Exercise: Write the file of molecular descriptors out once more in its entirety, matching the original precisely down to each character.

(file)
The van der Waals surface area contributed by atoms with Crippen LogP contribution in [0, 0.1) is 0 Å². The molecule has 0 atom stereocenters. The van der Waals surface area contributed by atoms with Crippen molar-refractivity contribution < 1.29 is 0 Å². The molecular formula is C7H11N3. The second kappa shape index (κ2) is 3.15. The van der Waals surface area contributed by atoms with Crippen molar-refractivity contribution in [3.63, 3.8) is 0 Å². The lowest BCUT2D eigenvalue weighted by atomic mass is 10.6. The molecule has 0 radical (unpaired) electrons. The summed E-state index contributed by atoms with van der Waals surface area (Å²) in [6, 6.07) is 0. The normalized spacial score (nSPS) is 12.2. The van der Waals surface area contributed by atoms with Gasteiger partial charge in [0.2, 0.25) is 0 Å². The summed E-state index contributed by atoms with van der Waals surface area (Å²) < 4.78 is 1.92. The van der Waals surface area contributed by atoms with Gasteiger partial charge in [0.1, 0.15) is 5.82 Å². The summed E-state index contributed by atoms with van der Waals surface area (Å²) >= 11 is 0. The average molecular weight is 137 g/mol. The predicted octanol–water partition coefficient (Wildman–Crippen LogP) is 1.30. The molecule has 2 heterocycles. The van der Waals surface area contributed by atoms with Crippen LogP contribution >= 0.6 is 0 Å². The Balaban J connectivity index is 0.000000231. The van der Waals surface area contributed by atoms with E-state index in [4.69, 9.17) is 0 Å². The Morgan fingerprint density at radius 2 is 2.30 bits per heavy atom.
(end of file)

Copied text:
The van der Waals surface area contributed by atoms with Crippen LogP contribution in [0, 0.1) is 0 Å². The molecule has 0 atom stereocenters. The van der Waals surface area contributed by atoms with Crippen molar-refractivity contribution < 1.29 is 0 Å². The molecular formula is C7H11N3. The second kappa shape index (κ2) is 3.15. The van der Waals surface area contributed by atoms with Crippen molar-refractivity contribution in [3.63, 3.8) is 0 Å². The lowest BCUT2D eigenvalue weighted by atomic mass is 10.6. The molecule has 0 radical (unpaired) electrons. The summed E-state index contributed by atoms with van der Waals surface area (Å²) in [6, 6.07) is 0. The normalized spacial score (nSPS) is 12.2. The van der Waals surface area contributed by atoms with Gasteiger partial charge in [0.2, 0.25) is 0 Å². The summed E-state index contributed by atoms with van der Waals surface area (Å²) < 4.78 is 1.92. The van der Waals surface area contributed by atoms with Gasteiger partial charge in [0.1, 0.15) is 5.82 Å². The summed E-state index contributed by atoms with van der Waals surface area (Å²) >= 11 is 0. The average molecular weight is 137 g/mol. The predicted octanol–water partition coefficient (Wildman–Crippen LogP) is 1.30. The molecule has 2 heterocycles. The van der Waals surface area contributed by atoms with Crippen LogP contribution >= 0.6 is 0 Å². The Balaban J connectivity index is 0.000000231. The van der Waals surface area contributed by atoms with E-state index in [4.69, 9.17) is 0 Å². The Morgan fingerprint density at radius 2 is 2.30 bits per heavy atom.